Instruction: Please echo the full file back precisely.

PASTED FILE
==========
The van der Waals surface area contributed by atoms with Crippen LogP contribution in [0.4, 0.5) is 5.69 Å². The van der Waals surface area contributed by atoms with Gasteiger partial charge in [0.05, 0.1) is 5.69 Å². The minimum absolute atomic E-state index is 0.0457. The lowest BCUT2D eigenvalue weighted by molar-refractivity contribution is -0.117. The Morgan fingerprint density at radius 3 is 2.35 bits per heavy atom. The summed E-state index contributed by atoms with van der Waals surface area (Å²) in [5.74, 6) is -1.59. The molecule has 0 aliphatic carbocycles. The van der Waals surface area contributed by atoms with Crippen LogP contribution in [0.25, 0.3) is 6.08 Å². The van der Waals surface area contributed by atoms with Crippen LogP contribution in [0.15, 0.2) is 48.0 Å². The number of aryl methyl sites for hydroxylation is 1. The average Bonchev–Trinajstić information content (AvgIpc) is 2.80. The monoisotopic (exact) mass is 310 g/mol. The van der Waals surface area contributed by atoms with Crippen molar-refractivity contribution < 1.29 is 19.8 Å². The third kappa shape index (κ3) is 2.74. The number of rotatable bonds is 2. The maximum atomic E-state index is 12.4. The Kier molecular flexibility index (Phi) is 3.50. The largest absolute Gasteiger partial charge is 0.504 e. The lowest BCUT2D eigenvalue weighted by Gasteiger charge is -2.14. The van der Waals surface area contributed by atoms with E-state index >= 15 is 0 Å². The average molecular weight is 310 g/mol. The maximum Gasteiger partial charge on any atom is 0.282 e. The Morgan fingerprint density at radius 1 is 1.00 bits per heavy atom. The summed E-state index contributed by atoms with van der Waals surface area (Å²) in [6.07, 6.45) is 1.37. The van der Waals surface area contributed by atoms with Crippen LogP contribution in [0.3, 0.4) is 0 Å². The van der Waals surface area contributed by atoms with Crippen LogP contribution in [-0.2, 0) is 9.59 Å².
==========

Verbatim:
The van der Waals surface area contributed by atoms with Crippen LogP contribution in [0.4, 0.5) is 5.69 Å². The van der Waals surface area contributed by atoms with Gasteiger partial charge in [0.05, 0.1) is 5.69 Å². The minimum absolute atomic E-state index is 0.0457. The lowest BCUT2D eigenvalue weighted by molar-refractivity contribution is -0.117. The Morgan fingerprint density at radius 3 is 2.35 bits per heavy atom. The summed E-state index contributed by atoms with van der Waals surface area (Å²) in [5.74, 6) is -1.59. The molecule has 0 aliphatic carbocycles. The van der Waals surface area contributed by atoms with Crippen LogP contribution in [0.25, 0.3) is 6.08 Å². The van der Waals surface area contributed by atoms with Crippen LogP contribution in [0.15, 0.2) is 48.0 Å². The number of aryl methyl sites for hydroxylation is 1. The average Bonchev–Trinajstić information content (AvgIpc) is 2.80. The monoisotopic (exact) mass is 310 g/mol. The van der Waals surface area contributed by atoms with Crippen molar-refractivity contribution < 1.29 is 19.8 Å². The third kappa shape index (κ3) is 2.74. The number of rotatable bonds is 2. The maximum atomic E-state index is 12.4. The Kier molecular flexibility index (Phi) is 3.50. The largest absolute Gasteiger partial charge is 0.504 e. The lowest BCUT2D eigenvalue weighted by Gasteiger charge is -2.14. The van der Waals surface area contributed by atoms with E-state index >= 15 is 0 Å². The average molecular weight is 310 g/mol. The maximum Gasteiger partial charge on any atom is 0.282 e. The Morgan fingerprint density at radius 1 is 1.00 bits per heavy atom. The summed E-state index contributed by atoms with van der Waals surface area (Å²) in [6.07, 6.45) is 1.37. The van der Waals surface area contributed by atoms with Crippen LogP contribution in [0.3, 0.4) is 0 Å². The van der Waals surface area contributed by atoms with Crippen LogP contribution in [-0.2, 0) is 9.59 Å².